1. Limited time only! Sign up for a free 30min personal tutor trial with Chegg Tutors
    Dismiss Notice
Dismiss Notice
Join Physics Forums Today!
The friendliest, high quality science and math community on the planet! Everyone who loves science is here!

Homework Help: Pulleys and friction

  1. Sep 28, 2005 #1
    alright, so I was searching for a physics problem, and i came upon this http://www.fearofphysics.com/Probs/mech041.html .This is exactly the problem I was looking for, except, rather than you providing the angle, you are provided with the coeffifient of friction (.620) , as well as the 2 weights (m1 = 130 N, m2 = 45 N), and you are asked to find what the angle is. I was just looking for some guidance on how to go about solving this..Thanks!
  2. jcsd
  3. Sep 28, 2005 #2


    User Avatar
    Homework Helper

    We here taught to always, always, draw free body diagrams of forces, then write equations of motion for the objects involved. In this case, there will be a relationship between the 2 equations of motion, because the masses are connected by a cable.
  4. Sep 28, 2005 #3


    User Avatar
    Homework Helper

    First off, you've labeled things incorrectly. The weights may well be 130N and 45N, but you've labeled them as masses. I know this seems trivial, especially if you understand the difference, but those small inconsistencies can lead to major problems later on.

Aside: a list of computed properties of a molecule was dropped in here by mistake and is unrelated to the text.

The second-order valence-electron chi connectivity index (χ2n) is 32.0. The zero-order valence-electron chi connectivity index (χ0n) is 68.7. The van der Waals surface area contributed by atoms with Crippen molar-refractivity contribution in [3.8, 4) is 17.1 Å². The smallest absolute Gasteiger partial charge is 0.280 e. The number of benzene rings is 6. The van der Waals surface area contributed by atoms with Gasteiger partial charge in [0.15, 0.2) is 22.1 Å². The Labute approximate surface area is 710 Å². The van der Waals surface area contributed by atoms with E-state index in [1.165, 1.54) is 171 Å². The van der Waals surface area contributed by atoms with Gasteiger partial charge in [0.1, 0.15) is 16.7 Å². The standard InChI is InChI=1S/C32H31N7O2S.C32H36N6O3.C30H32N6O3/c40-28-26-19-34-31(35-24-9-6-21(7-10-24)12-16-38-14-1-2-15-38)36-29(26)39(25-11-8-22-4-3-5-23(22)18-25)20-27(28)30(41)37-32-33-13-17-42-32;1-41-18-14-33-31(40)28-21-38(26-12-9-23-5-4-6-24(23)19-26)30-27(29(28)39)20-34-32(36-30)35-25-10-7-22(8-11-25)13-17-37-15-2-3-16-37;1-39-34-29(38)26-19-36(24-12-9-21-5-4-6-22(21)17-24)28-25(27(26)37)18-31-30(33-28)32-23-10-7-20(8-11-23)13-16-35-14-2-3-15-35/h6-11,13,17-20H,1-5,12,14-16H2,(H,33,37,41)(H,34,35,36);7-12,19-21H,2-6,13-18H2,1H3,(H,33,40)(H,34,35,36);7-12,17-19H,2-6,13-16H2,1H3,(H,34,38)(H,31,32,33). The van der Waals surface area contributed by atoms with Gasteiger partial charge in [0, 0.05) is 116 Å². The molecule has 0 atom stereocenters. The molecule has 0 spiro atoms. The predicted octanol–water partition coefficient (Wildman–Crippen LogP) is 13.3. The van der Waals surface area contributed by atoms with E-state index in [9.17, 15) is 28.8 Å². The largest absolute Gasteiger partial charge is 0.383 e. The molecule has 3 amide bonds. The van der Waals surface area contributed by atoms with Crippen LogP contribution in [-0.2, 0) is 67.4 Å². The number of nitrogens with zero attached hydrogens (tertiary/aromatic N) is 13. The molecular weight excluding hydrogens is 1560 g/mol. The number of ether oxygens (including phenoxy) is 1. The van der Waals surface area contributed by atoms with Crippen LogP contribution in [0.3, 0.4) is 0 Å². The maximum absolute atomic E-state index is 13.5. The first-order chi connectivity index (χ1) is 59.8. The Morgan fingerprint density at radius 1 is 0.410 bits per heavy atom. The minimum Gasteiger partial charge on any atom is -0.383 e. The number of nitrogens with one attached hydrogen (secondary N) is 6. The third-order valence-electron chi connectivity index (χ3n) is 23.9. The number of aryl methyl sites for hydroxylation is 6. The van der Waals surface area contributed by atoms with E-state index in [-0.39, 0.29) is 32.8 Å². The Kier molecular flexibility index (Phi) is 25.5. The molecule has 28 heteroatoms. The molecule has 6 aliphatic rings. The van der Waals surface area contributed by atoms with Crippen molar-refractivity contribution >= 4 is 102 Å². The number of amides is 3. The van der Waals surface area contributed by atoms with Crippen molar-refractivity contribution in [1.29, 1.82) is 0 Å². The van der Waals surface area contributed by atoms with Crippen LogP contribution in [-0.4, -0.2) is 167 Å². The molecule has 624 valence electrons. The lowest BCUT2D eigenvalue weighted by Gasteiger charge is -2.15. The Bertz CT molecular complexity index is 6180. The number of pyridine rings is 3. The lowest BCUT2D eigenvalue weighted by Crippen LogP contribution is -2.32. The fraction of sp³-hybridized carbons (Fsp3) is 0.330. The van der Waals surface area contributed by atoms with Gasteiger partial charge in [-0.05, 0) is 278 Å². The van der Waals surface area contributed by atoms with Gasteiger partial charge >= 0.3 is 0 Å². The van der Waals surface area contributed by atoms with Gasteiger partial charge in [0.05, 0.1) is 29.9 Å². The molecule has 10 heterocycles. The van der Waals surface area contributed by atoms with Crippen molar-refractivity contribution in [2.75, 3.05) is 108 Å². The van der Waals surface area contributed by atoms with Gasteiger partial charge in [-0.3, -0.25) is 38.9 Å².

I take it you're asking how to solve a problem where you have to find the angle? The trouble is that you haven't provided enough information to do so. If we knew the acceleration of the blocks, then we could make a start - otherwise, the system is underdetermined.

    Some general hints: in problems like this, it's always a good idea to start with a free-body diagram of each of the masses. List every force acting on each mass, including the direction. Decide on a convenient set of axes and resolve the forces into their appropriate components.

    For instance, the forces on your block 1 will be weight (straight down), the normal force (perpendicular to the plane, upwards), friction (parallel to the plane, towards the bottom) and the tension in the rope (parallel to the plane, towards the top). Given this, the best axes are probably parallel to and normal to the plane. For your block 2, the only forces are the weight (down) and the tension in the rope (up), so there's no resolution necessary.

    After that, it's a matter of resolving everything. Remember that the net force on the object is both the vector sum of the forces acting and the product of mass and acceleration. If you know the acceleration, then you can figure the net force pretty easily. From there, it's a relatively simple matter to determine the angle necessary to give you that net force.

    Does that help?
  5. Sep 28, 2005 #4
    Yes it does a bit, but I think I managed to solve for the accelleration. Correct me if I'm wrong.

    (45 - (.620)(130))/ (4.591 + 13.26)....and this yielded an accelleration of 2 m/s^2. Would that enable me to solve my problem with this information???
  6. Sep 28, 2005 #5


    User Avatar
    Homework Helper

    I need to know more about how you solved it. Frankly, I don't see any way to solve this problem without first knowing either the angle involved or the acceleration. If I don't know either, the system could be in any state at all and I wouldn't know it.